pinit fg en rect gray 20 S&M: Something that will never get lost in translation
By Camilla Leathem, PQ Monthly’s Brit in Berlin

 
grey S&M: Something that will never get lost in translationBerlin, Germany — Once upon a time there was a German chanson singer called Carolina Brauckmann. Born in 1954 in a small town in West Germany, Brauckmann began her singing career in the 80s, and has not had her hair restyled since then. Carolina is a formidable feminist lesbian singer-songwriter who sings songs about lesbians and accompanies herself on the piano and the guitar (not at the same time; she’s gifted, but she’s not that gifted), gaining the glorious title “Grand Dame of lesbian chanson” from a small and unnotable music magazine.

This rather unique addition to the German music scene has produced a total of five albums, the last of which appeared on the market in 2003. Two of these gems fell into my hands through one of those chains where a friend knows someone who knows someone who knows someone who once listened to them by accident. The title of the first CD is “Lesbians Like You” (more specifically, “Lesbians Like You (polite) and You (impolite),” thanks to the two forms of “you” in the German language), and the title of the second CD “Lesbians Make the World Go Round.” Well-aware of just how bad German music from the 80s and 90s generally is, but encouraged by press reviews of Brauckmann’s songs as “humorous and ironic,” I spent an evening in with the dulcet tones of Carolina Brauckmann.

Our Grand Dame of lesbian chanson, now heading towards her 60th birthday, has a deep and smoky voice, which she sets to simplistic but chirpy piano/guitar music. Basically we’re dealing with calm cabaret here. My hopes that the claim to “humorousness” made by her reviewers was not to be approached with the same caution that normally accompanies claims to German “humour” were disappointed. On the contrary, several of her songs are lachrymose and thought-provoking.

With the exception of a song entitled “Couples,” which details an extensive list of the activities that infamously inseparable lesbian couples insist on doing together (from dieting and detoxing to pursuing niche hobbies and listening and speaking at the same phone receiver when calling friends, to menstruating together and inserting each other’s tampons), the songs can more justifiably be called “cute” than they can be “funny.”

The songs “Decades” and “Quattro Stagioni” chronicle the average lesbian being through the decades and through the four seasons, respectively. The former is tainted with a sense of melancholy and monotony, whereas the latter manages to get somewhat closer to the humour genre by documenting the notoriously short-lived lesbian relationship through the four seasons — spring as the season of kisses and sex, summer as the season of continued sex, autumn as the season of increasing feelings and decreasing libido, and winter as the season of couples’ therapy.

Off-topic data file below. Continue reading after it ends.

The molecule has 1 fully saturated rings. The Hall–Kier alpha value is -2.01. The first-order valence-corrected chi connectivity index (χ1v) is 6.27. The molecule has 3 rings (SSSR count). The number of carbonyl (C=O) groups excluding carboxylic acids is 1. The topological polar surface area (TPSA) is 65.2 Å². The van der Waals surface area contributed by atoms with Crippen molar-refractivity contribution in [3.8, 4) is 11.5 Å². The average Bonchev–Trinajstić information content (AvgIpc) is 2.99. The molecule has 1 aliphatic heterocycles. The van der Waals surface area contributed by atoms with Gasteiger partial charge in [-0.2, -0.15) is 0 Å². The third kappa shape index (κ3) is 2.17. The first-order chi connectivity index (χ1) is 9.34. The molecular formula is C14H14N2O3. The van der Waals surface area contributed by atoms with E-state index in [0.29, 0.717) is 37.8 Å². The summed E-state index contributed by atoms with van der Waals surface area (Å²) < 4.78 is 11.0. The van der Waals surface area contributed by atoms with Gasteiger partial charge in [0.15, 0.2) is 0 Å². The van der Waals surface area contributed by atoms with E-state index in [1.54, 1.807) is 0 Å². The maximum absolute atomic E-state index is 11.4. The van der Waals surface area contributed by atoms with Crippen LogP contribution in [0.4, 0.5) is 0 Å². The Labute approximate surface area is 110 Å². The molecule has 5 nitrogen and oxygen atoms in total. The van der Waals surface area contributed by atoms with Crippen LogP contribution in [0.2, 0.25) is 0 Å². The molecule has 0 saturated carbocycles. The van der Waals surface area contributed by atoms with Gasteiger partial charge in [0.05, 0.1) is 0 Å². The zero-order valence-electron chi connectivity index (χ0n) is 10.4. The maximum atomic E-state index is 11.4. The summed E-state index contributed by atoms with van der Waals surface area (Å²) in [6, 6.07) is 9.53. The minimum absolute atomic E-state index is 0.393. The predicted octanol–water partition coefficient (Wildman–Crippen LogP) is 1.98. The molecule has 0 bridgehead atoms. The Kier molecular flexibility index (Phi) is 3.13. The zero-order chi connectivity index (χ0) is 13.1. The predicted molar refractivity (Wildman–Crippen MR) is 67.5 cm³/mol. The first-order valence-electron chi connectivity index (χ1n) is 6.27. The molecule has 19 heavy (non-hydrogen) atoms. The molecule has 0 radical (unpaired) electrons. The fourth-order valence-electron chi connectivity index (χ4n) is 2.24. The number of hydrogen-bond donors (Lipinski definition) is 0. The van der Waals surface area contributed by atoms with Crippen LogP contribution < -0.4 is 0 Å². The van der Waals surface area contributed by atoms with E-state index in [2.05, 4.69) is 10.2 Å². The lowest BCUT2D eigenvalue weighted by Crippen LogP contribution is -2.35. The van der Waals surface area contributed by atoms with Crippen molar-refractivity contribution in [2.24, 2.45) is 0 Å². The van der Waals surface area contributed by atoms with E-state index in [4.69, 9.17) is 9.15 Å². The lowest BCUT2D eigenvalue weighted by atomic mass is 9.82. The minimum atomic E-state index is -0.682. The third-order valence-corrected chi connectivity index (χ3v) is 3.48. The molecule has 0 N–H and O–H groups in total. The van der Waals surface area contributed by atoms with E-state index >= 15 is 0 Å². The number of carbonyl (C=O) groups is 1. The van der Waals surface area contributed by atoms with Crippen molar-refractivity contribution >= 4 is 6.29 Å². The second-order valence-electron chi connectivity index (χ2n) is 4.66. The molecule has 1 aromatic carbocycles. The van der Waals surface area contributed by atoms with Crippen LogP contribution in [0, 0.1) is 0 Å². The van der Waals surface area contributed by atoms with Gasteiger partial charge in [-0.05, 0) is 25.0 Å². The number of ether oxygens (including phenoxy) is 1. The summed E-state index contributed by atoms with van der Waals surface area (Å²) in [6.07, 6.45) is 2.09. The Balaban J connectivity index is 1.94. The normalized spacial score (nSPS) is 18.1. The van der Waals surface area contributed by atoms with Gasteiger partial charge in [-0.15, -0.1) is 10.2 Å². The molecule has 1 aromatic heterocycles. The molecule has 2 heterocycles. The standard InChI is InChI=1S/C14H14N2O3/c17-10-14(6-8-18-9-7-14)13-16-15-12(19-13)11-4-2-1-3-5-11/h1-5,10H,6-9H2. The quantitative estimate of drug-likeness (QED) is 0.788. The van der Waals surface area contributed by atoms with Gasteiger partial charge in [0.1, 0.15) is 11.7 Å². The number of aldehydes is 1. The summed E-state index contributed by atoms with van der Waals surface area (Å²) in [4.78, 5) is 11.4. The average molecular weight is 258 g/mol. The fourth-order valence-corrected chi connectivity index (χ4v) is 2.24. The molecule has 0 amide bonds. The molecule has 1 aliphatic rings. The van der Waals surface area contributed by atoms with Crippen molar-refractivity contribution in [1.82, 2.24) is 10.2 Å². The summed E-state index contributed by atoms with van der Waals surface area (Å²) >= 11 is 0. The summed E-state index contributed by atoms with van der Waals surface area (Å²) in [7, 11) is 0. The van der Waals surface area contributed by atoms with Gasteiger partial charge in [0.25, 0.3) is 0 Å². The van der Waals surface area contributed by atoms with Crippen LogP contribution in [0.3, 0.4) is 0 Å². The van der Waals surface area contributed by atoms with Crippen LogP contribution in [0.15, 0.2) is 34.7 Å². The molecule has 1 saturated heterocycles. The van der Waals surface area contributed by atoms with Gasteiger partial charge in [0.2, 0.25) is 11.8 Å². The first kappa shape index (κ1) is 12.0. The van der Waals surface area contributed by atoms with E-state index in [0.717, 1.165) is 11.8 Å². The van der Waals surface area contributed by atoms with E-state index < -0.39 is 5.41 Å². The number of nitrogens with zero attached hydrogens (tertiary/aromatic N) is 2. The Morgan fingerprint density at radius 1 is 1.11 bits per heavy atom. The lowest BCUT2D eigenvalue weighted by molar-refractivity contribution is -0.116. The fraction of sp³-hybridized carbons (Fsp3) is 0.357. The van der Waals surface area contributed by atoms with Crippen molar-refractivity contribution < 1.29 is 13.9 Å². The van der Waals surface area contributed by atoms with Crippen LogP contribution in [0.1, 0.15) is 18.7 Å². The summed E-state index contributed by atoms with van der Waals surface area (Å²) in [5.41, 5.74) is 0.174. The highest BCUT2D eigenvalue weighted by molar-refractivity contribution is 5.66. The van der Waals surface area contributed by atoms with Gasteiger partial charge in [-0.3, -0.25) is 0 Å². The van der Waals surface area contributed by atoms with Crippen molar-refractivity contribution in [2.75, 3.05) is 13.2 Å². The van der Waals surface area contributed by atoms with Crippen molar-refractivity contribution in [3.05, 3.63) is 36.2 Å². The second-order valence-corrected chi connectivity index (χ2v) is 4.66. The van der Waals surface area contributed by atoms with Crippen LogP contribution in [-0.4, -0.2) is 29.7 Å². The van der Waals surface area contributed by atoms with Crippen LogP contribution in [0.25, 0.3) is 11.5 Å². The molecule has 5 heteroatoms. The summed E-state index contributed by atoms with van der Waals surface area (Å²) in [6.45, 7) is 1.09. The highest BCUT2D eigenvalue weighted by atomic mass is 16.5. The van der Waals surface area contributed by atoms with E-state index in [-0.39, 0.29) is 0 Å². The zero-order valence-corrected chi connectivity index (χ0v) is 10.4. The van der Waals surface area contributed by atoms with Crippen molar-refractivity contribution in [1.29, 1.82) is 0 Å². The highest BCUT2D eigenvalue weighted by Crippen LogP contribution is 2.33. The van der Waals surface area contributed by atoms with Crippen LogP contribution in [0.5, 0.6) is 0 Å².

And then there is the tale of the child in “Butch and Femme” who asks her stilted and embarrassed mother to explain to her the lesbian couple she sees “strolling along the boulevard.” Fascinated and inspired, the young girl rushes home to dress herself in articles of clothing from her father’s wardrobe, slick back her hair with his hair gel, and dream of some romantic promenade strolling with her own femme.

At most quaint, and at times cringe-worthy, I quickly wrote off these songs as forgettable. That is, until I heard track 7 on the 1998 album — “Lady SM.” I couldn’t let this one go without translating it for you. Beyond my translation of this lyrical delight, words simply escape me: contextual factors considering, it is safe to say that I was not expecting this …

 

*Disclaimer: “Poetry” translation is a tricky business.*

 

Lady SM

Grab the chain, honey, give me a kick in my bum,

Please just hit me and let me be your little slave.

Swing that whip, my love, make it nice and brutal,

Do you hear me secretly begging? Go on and tyrannise me.

Rob me of all my dignity, make me feel small and devout,

Pretend that I’m about to die, and touch me as if I were in danger.

 

Gag me, baby, shove it into my mouth and command me,

I will wordlessly serve you; oh what a heavenly game.

Bare your teeth at me, honey, beat my back and forgive me

If I don’t fully obey; just think dirty thoughts while you’re doing it.

Rob me of all my dignity, make me feel small and devout,

Pretend that I’m about to die, and touch me as I were in danger.

 

Inspired German speakers can purchase all above named songs and more at http://www.carolinabrauckmann.de/.

 

Camilla Leathem was born in a miniscule seaside town in southwest England, studied English literature and German in London, and is now pursuing a German language PhD in Berlin. Likes: Germany, German, and the Germans, pigs, and secretly analysing people when they’re not looking. Hates: pasta, flat shoes, and techno music.

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